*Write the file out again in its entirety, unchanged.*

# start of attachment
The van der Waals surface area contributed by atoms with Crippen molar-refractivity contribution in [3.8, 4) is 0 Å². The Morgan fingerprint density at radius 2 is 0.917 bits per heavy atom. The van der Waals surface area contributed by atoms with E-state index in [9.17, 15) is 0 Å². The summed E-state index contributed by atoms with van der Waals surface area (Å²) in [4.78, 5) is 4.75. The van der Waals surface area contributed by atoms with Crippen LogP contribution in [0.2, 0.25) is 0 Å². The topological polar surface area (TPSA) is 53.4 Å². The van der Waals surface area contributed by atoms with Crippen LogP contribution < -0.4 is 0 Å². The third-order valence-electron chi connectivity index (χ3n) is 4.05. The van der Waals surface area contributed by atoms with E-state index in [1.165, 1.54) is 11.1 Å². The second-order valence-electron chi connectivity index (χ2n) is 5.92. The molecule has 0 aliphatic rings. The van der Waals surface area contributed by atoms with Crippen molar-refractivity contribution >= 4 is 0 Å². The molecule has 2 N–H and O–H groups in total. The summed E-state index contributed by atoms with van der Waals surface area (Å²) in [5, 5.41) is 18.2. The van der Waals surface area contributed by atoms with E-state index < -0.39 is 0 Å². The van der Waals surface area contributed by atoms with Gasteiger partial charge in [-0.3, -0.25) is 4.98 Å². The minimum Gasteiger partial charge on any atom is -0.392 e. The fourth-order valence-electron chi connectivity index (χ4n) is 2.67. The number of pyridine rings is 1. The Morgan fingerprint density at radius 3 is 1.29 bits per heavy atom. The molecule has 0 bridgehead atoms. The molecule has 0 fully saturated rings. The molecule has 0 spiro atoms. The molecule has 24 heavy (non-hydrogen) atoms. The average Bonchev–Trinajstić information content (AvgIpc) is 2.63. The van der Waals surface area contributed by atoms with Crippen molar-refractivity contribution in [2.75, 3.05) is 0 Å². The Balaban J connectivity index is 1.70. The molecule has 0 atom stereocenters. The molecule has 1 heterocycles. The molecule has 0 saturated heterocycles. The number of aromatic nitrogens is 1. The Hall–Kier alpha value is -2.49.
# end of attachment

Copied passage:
The van der Waals surface area contributed by atoms with Crippen molar-refractivity contribution in [3.8, 4) is 0 Å². The Morgan fingerprint density at radius 2 is 0.917 bits per heavy atom. The van der Waals surface area contributed by atoms with E-state index in [9.17, 15) is 0 Å². The summed E-state index contributed by atoms with van der Waals surface area (Å²) in [4.78, 5) is 4.75. The van der Waals surface area contributed by atoms with Crippen LogP contribution in [0.2, 0.25) is 0 Å². The topological polar surface area (TPSA) is 53.4 Å². The van der Waals surface area contributed by atoms with Crippen LogP contribution < -0.4 is 0 Å². The third-order valence-electron chi connectivity index (χ3n) is 4.05. The van der Waals surface area contributed by atoms with E-state index in [1.165, 1.54) is 11.1 Å². The second-order valence-electron chi connectivity index (χ2n) is 5.92. The molecule has 0 aliphatic rings. The van der Waals surface area contributed by atoms with Crippen molar-refractivity contribution >= 4 is 0 Å². The molecule has 2 N–H and O–H groups in total. The summed E-state index contributed by atoms with van der Waals surface area (Å²) in [5, 5.41) is 18.2. The van der Waals surface area contributed by atoms with E-state index < -0.39 is 0 Å². The van der Waals surface area contributed by atoms with Gasteiger partial charge in [-0.3, -0.25) is 4.98 Å². The minimum Gasteiger partial charge on any atom is -0.392 e. The fourth-order valence-electron chi connectivity index (χ4n) is 2.67. The number of pyridine rings is 1. The Morgan fingerprint density at radius 3 is 1.29 bits per heavy atom. The molecule has 0 bridgehead atoms. The molecule has 0 fully saturated rings. The molecule has 0 spiro atoms. The molecule has 24 heavy (non-hydrogen) atoms. The average Bonchev–Trinajstić information content (AvgIpc) is 2.63. The van der Waals surface area contributed by atoms with Crippen molar-refractivity contribution in [2.75, 3.05) is 0 Å². The Balaban J connectivity index is 1.70. The molecule has 0 atom stereocenters. The molecule has 1 heterocycles. The molecule has 0 saturated heterocycles. The number of aromatic nitrogens is 1. The Hall–Kier alpha value is -2.49.